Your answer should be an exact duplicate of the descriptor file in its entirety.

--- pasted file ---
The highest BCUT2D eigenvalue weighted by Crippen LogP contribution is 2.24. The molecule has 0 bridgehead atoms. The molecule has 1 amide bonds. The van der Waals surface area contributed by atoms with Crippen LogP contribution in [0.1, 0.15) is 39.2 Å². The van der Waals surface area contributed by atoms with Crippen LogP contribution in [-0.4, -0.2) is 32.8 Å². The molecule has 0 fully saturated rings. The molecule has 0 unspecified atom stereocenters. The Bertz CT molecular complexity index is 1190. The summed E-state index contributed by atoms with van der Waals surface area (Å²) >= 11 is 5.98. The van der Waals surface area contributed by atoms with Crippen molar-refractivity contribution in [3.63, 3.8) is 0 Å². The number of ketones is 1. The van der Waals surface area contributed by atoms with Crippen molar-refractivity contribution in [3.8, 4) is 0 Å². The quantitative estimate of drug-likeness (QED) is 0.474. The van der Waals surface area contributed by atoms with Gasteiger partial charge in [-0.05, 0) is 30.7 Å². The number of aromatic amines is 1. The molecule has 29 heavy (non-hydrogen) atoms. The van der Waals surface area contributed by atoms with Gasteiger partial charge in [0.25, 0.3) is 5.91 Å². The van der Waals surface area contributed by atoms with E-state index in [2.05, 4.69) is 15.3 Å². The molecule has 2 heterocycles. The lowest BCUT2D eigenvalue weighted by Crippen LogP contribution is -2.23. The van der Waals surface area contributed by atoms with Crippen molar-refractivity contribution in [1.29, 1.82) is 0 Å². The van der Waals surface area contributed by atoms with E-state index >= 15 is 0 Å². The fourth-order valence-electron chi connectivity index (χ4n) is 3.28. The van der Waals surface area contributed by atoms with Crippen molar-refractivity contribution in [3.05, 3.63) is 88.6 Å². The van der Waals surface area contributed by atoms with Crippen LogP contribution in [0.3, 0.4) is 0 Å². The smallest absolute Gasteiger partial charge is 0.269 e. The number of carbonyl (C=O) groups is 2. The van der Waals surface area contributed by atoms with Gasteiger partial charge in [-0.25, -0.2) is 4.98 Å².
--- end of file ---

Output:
The highest BCUT2D eigenvalue weighted by Crippen LogP contribution is 2.24. The molecule has 0 bridgehead atoms. The molecule has 1 amide bonds. The van der Waals surface area contributed by atoms with Crippen LogP contribution in [0.1, 0.15) is 39.2 Å². The van der Waals surface area contributed by atoms with Crippen LogP contribution in [-0.4, -0.2) is 32.8 Å². The molecule has 0 fully saturated rings. The molecule has 0 unspecified atom stereocenters. The Bertz CT molecular complexity index is 1190. The summed E-state index contributed by atoms with van der Waals surface area (Å²) >= 11 is 5.98. The van der Waals surface area contributed by atoms with Crippen molar-refractivity contribution in [3.63, 3.8) is 0 Å². The number of ketones is 1. The van der Waals surface area contributed by atoms with Crippen molar-refractivity contribution in [3.8, 4) is 0 Å². The quantitative estimate of drug-likeness (QED) is 0.474. The van der Waals surface area contributed by atoms with Gasteiger partial charge in [-0.05, 0) is 30.7 Å². The number of aromatic amines is 1. The molecule has 29 heavy (non-hydrogen) atoms. The van der Waals surface area contributed by atoms with Gasteiger partial charge in [0.25, 0.3) is 5.91 Å². The van der Waals surface area contributed by atoms with E-state index in [2.05, 4.69) is 15.3 Å². The molecule has 2 heterocycles. The lowest BCUT2D eigenvalue weighted by Crippen LogP contribution is -2.23. The van der Waals surface area contributed by atoms with Crippen molar-refractivity contribution in [1.29, 1.82) is 0 Å². The van der Waals surface area contributed by atoms with E-state index >= 15 is 0 Å². The fourth-order valence-electron chi connectivity index (χ4n) is 3.28. The van der Waals surface area contributed by atoms with Crippen molar-refractivity contribution in [3.05, 3.63) is 88.6 Å². The van der Waals surface area contributed by atoms with Crippen LogP contribution in [0.3, 0.4) is 0 Å². The smallest absolute Gasteiger partial charge is 0.269 e. The number of carbonyl (C=O) groups is 2. The van der Waals surface area contributed by atoms with Gasteiger partial charge in [-0.25, -0.2) is 4.98 Å².